CLAIM: Today, CFPB “Acting Director” Mick Mulvaney told an audience at the U.S. Chamber of Commerce that his “gut” tells him the CFPB has previously ignored appeals from Florida politicians to abandon the CFPB’s tough new rules for payday lenders and instead protect the so-called “Florida model.
- While speaking at the Chamber event, Mulvaney mentioned a note “written in 2015 from the state regulator in Florida on payday.” Mulvaney’s summary of the letter was, “‘Please don’t do this. We’ve already done it, and it works. We’ve figured out a way in Florida to protect consumers, still protect the marketplace, provide this service that is necessary at points and helpful to people at other points, without completely snuffing out this particular business. And it’s working.'” Mulvaney said in his “gut” he believed “that [sentiment] was completely ignored.” [Restoring Small Business Lending – CCMC, US Chamber of Commerce, accessed on 03/01/18; Mick Mulvaney Comments at US Chamber of Commerce, 13:11-15:25, 03/01/18]
REALITY: Experts Agree the Florida Model Does Not Offer Strong Consumer Protections – In Fact, it allows Payday lenders to trap consumers in cycles of debt featuring 300-400% interest rates.
- No academic or consumer expert interviewed by PolitiFact “argued that Florida’s law should be considered any sort of national model.” PolitiFact “found that consumer groups, independent researchers at Pew Charitable Trusts and the federal Consumer Financial Protection Bureau have raised multiple criticisms of Florida’s law.” [Amy Sherman, “Patrick Murphy praises Florida’s payday law as ‘stronger than almost any other state,’” PolitiFact, 04/12/16]
- More than 200 consumer and civil rights groups wrote a letter to Congress arguing that the “‘industry-backed'” Florida payday loan law would hurt consumers. In December 2015, “more than 200 consumer or civil rights groups — including the NAACP, National Council of La Raza, Southern Poverty Law Center, and the Consumer Federation of America — wrote a letter to Congress arguing that the ‘industry-backed Florida law’ would hurt consumers.” [Amy Sherman, “Patrick Murphy praises Florida’s payday law as ‘stronger than almost any other state,’” PolitiFact, 04/12/16]
REALITY: Typical Florida Payday Loans Charge 304% Interest Rates
- A typical payday loan in Florida charges 304% APR, and most Florida payday loan customers take out nine payday loans a year. “A typical Florida payday loan customer ends up taking out nine payday loans a year and is stuck in debt for nearly half of that year, according to Pew. The average interest rate on Florida’s payday loans is 304 percent — only slightly better than the 390 percent annual average. Critically, the average payday loan amount of $389 is equal to 35 percent of average paychecks in the state — in line with national figures.” [Zach Carter, “DNC Chair Joins GOP Attack On Elizabeth Warren’s Agency,” Huffington Post, 03/01/16]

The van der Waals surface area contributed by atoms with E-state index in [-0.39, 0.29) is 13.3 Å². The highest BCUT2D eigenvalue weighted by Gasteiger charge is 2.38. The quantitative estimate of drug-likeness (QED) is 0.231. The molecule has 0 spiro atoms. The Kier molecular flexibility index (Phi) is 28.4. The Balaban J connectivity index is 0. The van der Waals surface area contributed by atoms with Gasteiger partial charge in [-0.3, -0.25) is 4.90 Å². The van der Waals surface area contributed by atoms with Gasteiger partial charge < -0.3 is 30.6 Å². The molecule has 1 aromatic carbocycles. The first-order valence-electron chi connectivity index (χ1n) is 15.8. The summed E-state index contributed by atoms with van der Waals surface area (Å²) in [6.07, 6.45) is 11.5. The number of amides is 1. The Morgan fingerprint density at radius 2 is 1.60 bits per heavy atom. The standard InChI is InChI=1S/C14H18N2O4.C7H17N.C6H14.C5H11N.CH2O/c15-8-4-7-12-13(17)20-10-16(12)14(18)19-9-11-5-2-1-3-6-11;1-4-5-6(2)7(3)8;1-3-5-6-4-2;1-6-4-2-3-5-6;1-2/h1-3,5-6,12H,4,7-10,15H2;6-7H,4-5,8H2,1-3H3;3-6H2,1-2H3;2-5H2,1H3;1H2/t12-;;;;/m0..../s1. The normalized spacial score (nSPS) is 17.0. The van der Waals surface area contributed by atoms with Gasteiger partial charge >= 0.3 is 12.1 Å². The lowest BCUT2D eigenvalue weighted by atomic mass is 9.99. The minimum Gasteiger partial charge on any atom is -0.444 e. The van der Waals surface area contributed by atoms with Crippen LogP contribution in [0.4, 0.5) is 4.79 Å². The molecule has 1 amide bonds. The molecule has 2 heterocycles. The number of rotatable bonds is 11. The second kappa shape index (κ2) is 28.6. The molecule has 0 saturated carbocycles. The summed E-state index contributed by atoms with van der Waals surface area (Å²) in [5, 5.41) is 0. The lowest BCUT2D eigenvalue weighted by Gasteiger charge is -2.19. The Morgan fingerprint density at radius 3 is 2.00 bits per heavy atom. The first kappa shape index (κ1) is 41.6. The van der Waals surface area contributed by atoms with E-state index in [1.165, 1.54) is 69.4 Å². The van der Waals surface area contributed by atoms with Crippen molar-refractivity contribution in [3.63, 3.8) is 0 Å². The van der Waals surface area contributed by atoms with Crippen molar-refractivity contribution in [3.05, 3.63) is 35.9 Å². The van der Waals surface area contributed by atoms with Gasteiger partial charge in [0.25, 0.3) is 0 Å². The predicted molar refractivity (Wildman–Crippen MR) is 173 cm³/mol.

- Check Into Cash advertises a payday loan with an APR of 391.07% in Florida. [Check Into Cash, accessed 02/06/18]
- Amscot Financial advertises payday loan rates as high as 365%. [Amscot, accessed 02/06/18]
REALITY: Florida Payday Lending Businesses Collected $2.5 Billion in Fees Since 2005
- The Center for Responsible Lending found that Florida payday lending business have collected $2.5 billion in fees since 2005. “The Center for Responsible Lending, in partnership with the [National Council of LaRaza], analyzed a decade of data related to Florida’s payday lending practices. These businesses have collected $2.5 billion in fees since 2005, according to the report.” [Donna Tam, “Are Payday Loans Hurting Minorities?” Marketplace, 03/24/16]
REALITY: Florida Payday Borrowers are Trapped in a Cycle of Debt Averaging Nine Loans Per Year
- Florida payday borrowers are trapped in a cycle of debt averaging nearly nine loans per year; 63% of Florida payday loans go to borrowers with 12 or more loans per year. The Center for Responsible Lending found that payday loan borrowers in Florida take out an average of 8.8 loans per year. Additionally, “63% of Florida loans go to borrowers with 12 or more loans per year, and 85% go to borrowers with seven or more loans per year.” [“Payday Lending Abuses and Predatory Practices,” Center for Responsible Lending, September 2013]
REALITY: The failed push to nationalize Florida’s disastrous payday model was spearheaded by lender Ian MacKechnie of Amscot Financial who later admitted he’d consider expanding nationally if the CFPB adopted the Florida model.
- “Of the $2.5 million doled out by payday lenders in Florida, nearly $1 million came from members of the Tampa-based MacKechnies and their payday lending company, Amscot Financial. Ian MacKechnie Sr. told the Tampa Bay Times just last week that Amscot Financial would consider expanding nationally if the CFPB’s new push to regulate payday lenders matched Florida’s model. And that, ladies and gentlemen, is the smoking gun. Florida’s entire political establishment worked overtime in an effort to stop federal regulators and expand the disastrous “Florida model” — all because a family of payday lenders who have showered these politicians with cold, hard campaign cash wanted to expand the reach of their payday lending company across the country. [Karl Frisch, “Now we know what was fueling push to expand Florida’s disastrous payday lending model,” Tampa Bay Times, 7/29/16]